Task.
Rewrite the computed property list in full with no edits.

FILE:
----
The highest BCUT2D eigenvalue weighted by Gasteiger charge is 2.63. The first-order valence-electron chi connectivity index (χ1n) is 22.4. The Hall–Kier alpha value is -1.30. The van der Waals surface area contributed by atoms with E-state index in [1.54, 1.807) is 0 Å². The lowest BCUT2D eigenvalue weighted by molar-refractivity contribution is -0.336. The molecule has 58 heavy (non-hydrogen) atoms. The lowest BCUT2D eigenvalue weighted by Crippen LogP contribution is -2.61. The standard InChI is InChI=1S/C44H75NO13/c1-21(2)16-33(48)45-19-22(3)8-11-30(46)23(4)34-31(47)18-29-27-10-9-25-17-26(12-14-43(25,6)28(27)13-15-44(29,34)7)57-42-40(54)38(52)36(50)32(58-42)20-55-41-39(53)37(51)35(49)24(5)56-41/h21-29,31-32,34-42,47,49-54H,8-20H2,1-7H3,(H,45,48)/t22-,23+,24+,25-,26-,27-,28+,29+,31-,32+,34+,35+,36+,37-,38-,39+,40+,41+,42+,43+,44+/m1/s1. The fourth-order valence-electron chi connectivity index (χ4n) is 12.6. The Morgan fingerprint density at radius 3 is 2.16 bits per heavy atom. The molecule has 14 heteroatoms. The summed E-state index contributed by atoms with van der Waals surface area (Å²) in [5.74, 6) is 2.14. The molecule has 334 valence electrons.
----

The highest BCUT2D eigenvalue weighted by Gasteiger charge is 2.63. The first-order valence-electron chi connectivity index (χ1n) is 22.4. The Hall–Kier alpha value is -1.30. The van der Waals surface area contributed by atoms with E-state index in [1.54, 1.807) is 0 Å². The lowest BCUT2D eigenvalue weighted by molar-refractivity contribution is -0.336. The molecule has 58 heavy (non-hydrogen) atoms. The lowest BCUT2D eigenvalue weighted by Crippen LogP contribution is -2.61. The standard InChI is InChI=1S/C44H75NO13/c1-21(2)16-33(48)45-19-22(3)8-11-30(46)23(4)34-31(47)18-29-27-10-9-25-17-26(12-14-43(25,6)28(27)13-15-44(29,34)7)57-42-40(54)38(52)36(50)32(58-42)20-55-41-39(53)37(51)35(49)24(5)56-41/h21-29,31-32,34-42,47,49-54H,8-20H2,1-7H3,(H,45,48)/t22-,23+,24+,25-,26-,27-,28+,29+,31-,32+,34+,35+,36+,37-,38-,39+,40+,41+,42+,43+,44+/m1/s1. The fourth-order valence-electron chi connectivity index (χ4n) is 12.6. The Morgan fingerprint density at radius 3 is 2.16 bits per heavy atom. The molecule has 14 heteroatoms. The summed E-state index contributed by atoms with van der Waals surface area (Å²) in [5.74, 6) is 2.14. The molecule has 334 valence electrons.